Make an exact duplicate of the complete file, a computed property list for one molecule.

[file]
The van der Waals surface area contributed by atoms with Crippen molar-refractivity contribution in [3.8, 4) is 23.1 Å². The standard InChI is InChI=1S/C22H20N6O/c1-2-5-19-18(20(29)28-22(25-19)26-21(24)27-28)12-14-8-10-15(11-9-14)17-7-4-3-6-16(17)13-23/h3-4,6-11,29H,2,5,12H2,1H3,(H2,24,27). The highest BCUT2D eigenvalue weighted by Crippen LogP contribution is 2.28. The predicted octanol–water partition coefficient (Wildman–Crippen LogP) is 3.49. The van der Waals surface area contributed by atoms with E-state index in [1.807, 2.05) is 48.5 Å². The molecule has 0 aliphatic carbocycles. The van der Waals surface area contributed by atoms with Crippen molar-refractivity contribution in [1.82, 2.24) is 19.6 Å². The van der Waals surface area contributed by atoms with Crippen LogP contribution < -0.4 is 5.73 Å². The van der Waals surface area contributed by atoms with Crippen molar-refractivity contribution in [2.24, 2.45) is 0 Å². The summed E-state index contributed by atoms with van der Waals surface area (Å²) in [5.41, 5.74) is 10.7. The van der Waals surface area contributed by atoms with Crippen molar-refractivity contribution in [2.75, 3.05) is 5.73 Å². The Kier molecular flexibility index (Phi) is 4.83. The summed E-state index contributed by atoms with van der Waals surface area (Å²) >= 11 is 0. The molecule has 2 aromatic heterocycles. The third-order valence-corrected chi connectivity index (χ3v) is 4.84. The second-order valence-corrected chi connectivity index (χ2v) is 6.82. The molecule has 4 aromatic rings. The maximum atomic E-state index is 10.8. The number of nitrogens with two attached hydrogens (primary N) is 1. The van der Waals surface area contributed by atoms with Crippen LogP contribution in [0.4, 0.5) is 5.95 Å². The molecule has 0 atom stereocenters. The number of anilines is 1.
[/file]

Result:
The van der Waals surface area contributed by atoms with Crippen molar-refractivity contribution in [3.8, 4) is 23.1 Å². The standard InChI is InChI=1S/C22H20N6O/c1-2-5-19-18(20(29)28-22(25-19)26-21(24)27-28)12-14-8-10-15(11-9-14)17-7-4-3-6-16(17)13-23/h3-4,6-11,29H,2,5,12H2,1H3,(H2,24,27). The highest BCUT2D eigenvalue weighted by Crippen LogP contribution is 2.28. The predicted octanol–water partition coefficient (Wildman–Crippen LogP) is 3.49. The van der Waals surface area contributed by atoms with E-state index in [1.807, 2.05) is 48.5 Å². The molecule has 0 aliphatic carbocycles. The van der Waals surface area contributed by atoms with Crippen molar-refractivity contribution in [1.82, 2.24) is 19.6 Å². The van der Waals surface area contributed by atoms with Crippen LogP contribution < -0.4 is 5.73 Å². The van der Waals surface area contributed by atoms with Crippen molar-refractivity contribution in [2.24, 2.45) is 0 Å². The summed E-state index contributed by atoms with van der Waals surface area (Å²) in [5.41, 5.74) is 10.7. The van der Waals surface area contributed by atoms with Crippen molar-refractivity contribution in [2.75, 3.05) is 5.73 Å². The Kier molecular flexibility index (Phi) is 4.83. The summed E-state index contributed by atoms with van der Waals surface area (Å²) >= 11 is 0. The molecule has 2 aromatic heterocycles. The third-order valence-corrected chi connectivity index (χ3v) is 4.84. The second-order valence-corrected chi connectivity index (χ2v) is 6.82. The molecule has 4 aromatic rings. The maximum atomic E-state index is 10.8. The number of nitrogens with two attached hydrogens (primary N) is 1. The van der Waals surface area contributed by atoms with Crippen LogP contribution in [0.4, 0.5) is 5.95 Å². The molecule has 0 atom stereocenters. The number of anilines is 1.